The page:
Hey Mr. Green Outspoken advice for all your disposal dilemmas by Bob Schildgen
Hey Mr. Green,
What's the proper way to dispose of used household batteries? —Steve in Lakewood, Colorado
When those Energizer Bunnies' days of going and going are gone, most totter into landfills, where their innards can leach into water supplies. Alkaline batteries, the most widely used type, contain zinc that can harm certain aquatic species, but federal regulators (unlike some states) do not consider them dangerous enough to require special treatment.
With no profit in recycling alkaline batteries, it can be hard to find stores or recyclers willing to accept them. Go to earth911.org to see if anyone collects alkaline batteries in your area. If not, Battery Solutions (visit batteryrecycling.com or call 800-852-8127) and the Big Green Box (visit biggreenbox.com or call 714-278-9211) will recycle them for a fee.
Rechargeable batteries--like those found in hundreds of millions of cell phones--should definitely be recycled, since they contain dangerous heavy metals such as nickel, cadmium, and lithium. Of the billions made each year, 5 million pounds are collected by the Rechargeable Battery Recycling Corporation (RBRC), but most batteries get chucked along with the all-too-disposable products they once powered. However, thousands of stores nationwide take them back through a program sponsored by the RBRC. To find one near you, visit call2recycle.org or call (877) 2-RECYCLE.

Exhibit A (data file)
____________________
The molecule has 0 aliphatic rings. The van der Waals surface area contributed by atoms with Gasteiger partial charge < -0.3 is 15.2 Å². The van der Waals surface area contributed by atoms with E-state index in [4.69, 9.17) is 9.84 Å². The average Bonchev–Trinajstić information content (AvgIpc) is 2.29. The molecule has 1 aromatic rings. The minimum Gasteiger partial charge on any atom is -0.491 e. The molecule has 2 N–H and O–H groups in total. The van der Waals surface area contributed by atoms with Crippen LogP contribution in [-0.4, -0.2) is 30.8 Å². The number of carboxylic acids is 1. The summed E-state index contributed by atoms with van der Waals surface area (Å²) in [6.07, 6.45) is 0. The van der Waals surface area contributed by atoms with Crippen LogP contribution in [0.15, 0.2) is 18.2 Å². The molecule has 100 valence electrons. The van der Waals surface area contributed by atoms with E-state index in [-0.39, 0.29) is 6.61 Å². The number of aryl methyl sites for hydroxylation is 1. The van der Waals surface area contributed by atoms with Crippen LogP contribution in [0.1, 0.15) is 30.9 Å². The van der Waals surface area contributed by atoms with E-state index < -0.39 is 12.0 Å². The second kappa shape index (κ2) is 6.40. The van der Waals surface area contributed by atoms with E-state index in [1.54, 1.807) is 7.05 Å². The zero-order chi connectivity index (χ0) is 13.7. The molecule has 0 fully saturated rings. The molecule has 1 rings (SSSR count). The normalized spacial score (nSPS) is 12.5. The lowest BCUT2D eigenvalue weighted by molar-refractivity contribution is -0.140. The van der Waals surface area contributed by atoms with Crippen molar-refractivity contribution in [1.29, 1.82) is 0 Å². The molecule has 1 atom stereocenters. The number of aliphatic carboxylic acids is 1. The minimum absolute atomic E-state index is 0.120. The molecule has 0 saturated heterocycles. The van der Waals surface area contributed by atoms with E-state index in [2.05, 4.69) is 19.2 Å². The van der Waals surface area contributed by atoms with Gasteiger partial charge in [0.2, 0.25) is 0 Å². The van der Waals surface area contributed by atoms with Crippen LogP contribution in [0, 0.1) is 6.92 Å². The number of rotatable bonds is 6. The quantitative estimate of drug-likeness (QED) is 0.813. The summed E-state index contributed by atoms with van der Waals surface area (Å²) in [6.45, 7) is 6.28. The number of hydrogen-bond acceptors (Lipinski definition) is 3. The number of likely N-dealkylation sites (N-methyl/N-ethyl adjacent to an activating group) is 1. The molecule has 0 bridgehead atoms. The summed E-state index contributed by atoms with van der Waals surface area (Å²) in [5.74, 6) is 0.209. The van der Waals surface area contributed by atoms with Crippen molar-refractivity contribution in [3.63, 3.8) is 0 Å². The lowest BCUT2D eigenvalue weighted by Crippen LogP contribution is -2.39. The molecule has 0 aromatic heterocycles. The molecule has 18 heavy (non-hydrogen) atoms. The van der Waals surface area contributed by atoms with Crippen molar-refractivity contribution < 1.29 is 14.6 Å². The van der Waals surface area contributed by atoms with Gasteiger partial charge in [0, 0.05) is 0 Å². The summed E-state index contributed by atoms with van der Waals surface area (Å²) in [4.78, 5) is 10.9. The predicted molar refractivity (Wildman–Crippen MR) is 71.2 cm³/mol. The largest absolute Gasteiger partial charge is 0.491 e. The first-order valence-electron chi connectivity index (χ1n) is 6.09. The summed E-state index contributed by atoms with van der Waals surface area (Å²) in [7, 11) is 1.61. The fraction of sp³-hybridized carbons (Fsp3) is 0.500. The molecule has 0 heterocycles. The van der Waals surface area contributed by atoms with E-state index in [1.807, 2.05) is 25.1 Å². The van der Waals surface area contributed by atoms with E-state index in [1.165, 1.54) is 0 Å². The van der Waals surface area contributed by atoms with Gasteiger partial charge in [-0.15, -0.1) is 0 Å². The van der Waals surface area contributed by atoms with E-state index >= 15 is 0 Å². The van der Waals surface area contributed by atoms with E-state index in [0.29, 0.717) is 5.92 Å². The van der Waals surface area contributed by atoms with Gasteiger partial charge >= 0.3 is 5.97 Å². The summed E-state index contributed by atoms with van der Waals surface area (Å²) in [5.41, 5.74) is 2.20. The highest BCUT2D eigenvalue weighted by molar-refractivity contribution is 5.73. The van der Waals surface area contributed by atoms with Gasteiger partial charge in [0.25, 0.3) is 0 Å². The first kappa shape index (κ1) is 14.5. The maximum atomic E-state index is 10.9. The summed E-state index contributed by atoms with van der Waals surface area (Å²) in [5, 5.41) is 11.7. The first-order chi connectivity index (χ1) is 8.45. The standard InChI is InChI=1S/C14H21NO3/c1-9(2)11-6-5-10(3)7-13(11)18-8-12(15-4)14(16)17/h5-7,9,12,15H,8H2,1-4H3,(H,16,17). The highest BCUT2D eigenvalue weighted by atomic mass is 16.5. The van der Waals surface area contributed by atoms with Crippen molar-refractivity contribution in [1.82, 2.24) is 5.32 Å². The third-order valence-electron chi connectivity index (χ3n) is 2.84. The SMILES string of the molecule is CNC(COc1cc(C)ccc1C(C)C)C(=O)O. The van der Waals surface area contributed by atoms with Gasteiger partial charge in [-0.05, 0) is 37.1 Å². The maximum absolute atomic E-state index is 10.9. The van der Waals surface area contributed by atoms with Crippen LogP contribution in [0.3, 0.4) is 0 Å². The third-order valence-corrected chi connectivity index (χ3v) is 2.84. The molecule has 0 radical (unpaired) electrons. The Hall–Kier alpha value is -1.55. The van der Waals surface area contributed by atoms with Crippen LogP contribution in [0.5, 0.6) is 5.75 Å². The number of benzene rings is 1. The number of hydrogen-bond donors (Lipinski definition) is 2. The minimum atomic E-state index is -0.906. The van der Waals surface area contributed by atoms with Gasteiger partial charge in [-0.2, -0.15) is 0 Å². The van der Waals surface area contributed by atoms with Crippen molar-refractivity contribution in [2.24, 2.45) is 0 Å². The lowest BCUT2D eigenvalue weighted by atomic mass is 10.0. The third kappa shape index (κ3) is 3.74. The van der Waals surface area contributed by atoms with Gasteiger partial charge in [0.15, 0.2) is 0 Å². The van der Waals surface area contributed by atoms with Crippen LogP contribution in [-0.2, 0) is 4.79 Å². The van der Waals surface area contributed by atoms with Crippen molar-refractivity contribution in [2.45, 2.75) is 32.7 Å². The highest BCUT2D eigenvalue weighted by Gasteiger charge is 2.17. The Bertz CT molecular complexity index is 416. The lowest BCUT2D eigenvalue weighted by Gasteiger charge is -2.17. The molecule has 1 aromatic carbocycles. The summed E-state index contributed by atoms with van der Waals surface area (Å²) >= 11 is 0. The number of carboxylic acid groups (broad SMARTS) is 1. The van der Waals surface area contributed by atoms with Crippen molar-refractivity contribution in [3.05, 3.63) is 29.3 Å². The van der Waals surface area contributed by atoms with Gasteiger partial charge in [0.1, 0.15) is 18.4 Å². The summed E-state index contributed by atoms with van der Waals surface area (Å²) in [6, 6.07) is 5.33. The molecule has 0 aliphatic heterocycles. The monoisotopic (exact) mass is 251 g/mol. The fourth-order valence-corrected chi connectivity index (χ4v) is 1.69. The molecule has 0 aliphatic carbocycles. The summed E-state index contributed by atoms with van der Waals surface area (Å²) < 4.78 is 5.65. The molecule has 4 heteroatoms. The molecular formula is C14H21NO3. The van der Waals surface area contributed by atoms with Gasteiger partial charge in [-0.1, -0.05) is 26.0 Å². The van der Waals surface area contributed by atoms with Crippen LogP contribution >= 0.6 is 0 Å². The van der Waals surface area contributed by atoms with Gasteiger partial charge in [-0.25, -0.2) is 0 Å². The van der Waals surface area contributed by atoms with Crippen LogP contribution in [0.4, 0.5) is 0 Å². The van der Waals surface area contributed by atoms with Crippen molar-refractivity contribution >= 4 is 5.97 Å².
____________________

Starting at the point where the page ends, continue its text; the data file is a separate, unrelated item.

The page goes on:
Hey Mr. Green,
I have suggested a few times that my church try using thick paper cups instead of Styrofoam, but they aren't listening. They say Styrofoam isn't ideal, but at least it's incinerated. What are the facts? --Anne in St. Paul, Minnesota
Oh, how I'd love to declare, "Let this (Styrofoam) cup pass from me," but life is never simple for the questioning environmentalist. Although the evil of expanded and extruded polystyrene foam (a.k.a. Styrofoam) is almost, er, an article of faith for many of us, it's not as bad as we may think. Polystyrene is no longer poofed up to its light weight with the ozone-depleting chlorofluorocarbons (CFCs) that once made it anathema to enviros. Still, the disgusting blizzard of Styrofoam-container litter has encouraged some cities to ban the material.
Then there's the paper-cup option. Unless your city composts used food containers, it's really no better for the environment. Either material can be consigned to the fires of Gehenna in the Twin Cities--where EPA-approved incinerators also generate power--but such combustion is a dubious strategy in an age of global warming. And while Styrofoam languishes in landfills, so does a lot of paper.
Of course, neither option challenges our throwaway culture's status quo, which involves dumping 25 billion old Styrofoam cups on the Lord's green earth each year. For occasional use, like at large church functions, disposables are not so bad, since it takes more energy to make a ceramic mug and wash it several times than to use several Styrofoam cups. But regular use will tip the balance in the mug's favor. So at home or work, where you're getting your daily coffee along with your daily bread, reusable vessels are the choice of true stewards.
Second Thoughts on Sludge
A reader's defense of the garbage disposal prompts Mr. Green to reconsider shredding the reputation of that household helper in his July/August column. Check out this and other Web-only correspondence in Mr. Green's mailbag.
ON THE WEB
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